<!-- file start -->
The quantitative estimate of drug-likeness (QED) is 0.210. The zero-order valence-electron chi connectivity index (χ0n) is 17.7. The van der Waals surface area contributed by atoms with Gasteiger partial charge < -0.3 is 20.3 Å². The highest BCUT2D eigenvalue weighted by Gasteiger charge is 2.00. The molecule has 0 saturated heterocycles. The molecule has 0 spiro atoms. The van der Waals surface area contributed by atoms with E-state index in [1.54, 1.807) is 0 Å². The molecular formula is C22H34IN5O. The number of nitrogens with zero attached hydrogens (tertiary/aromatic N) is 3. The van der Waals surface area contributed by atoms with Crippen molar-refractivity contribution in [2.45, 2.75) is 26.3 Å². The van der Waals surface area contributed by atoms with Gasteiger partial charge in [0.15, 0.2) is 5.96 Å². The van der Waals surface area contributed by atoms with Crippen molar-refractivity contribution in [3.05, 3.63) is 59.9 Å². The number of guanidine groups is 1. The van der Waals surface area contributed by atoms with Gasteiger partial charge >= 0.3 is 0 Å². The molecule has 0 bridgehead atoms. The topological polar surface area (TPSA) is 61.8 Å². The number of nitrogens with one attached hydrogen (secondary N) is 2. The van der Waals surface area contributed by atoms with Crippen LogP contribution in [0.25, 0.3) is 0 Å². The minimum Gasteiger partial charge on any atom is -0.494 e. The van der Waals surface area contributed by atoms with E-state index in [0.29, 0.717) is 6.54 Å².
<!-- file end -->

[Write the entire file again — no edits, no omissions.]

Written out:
The quantitative estimate of drug-likeness (QED) is 0.210. The zero-order valence-electron chi connectivity index (χ0n) is 17.7. The van der Waals surface area contributed by atoms with Gasteiger partial charge < -0.3 is 20.3 Å². The highest BCUT2D eigenvalue weighted by Gasteiger charge is 2.00. The molecule has 0 saturated heterocycles. The molecule has 0 spiro atoms. The van der Waals surface area contributed by atoms with E-state index in [1.54, 1.807) is 0 Å². The molecular formula is C22H34IN5O. The number of nitrogens with zero attached hydrogens (tertiary/aromatic N) is 3. The van der Waals surface area contributed by atoms with Crippen molar-refractivity contribution in [2.45, 2.75) is 26.3 Å². The van der Waals surface area contributed by atoms with Gasteiger partial charge in [0.15, 0.2) is 5.96 Å². The van der Waals surface area contributed by atoms with Crippen molar-refractivity contribution in [3.05, 3.63) is 59.9 Å². The number of guanidine groups is 1. The van der Waals surface area contributed by atoms with Gasteiger partial charge >= 0.3 is 0 Å². The molecule has 0 bridgehead atoms. The topological polar surface area (TPSA) is 61.8 Å². The number of nitrogens with one attached hydrogen (secondary N) is 2. The van der Waals surface area contributed by atoms with Crippen LogP contribution in [0.25, 0.3) is 0 Å². The minimum Gasteiger partial charge on any atom is -0.494 e. The van der Waals surface area contributed by atoms with E-state index in [0.29, 0.717) is 6.54 Å².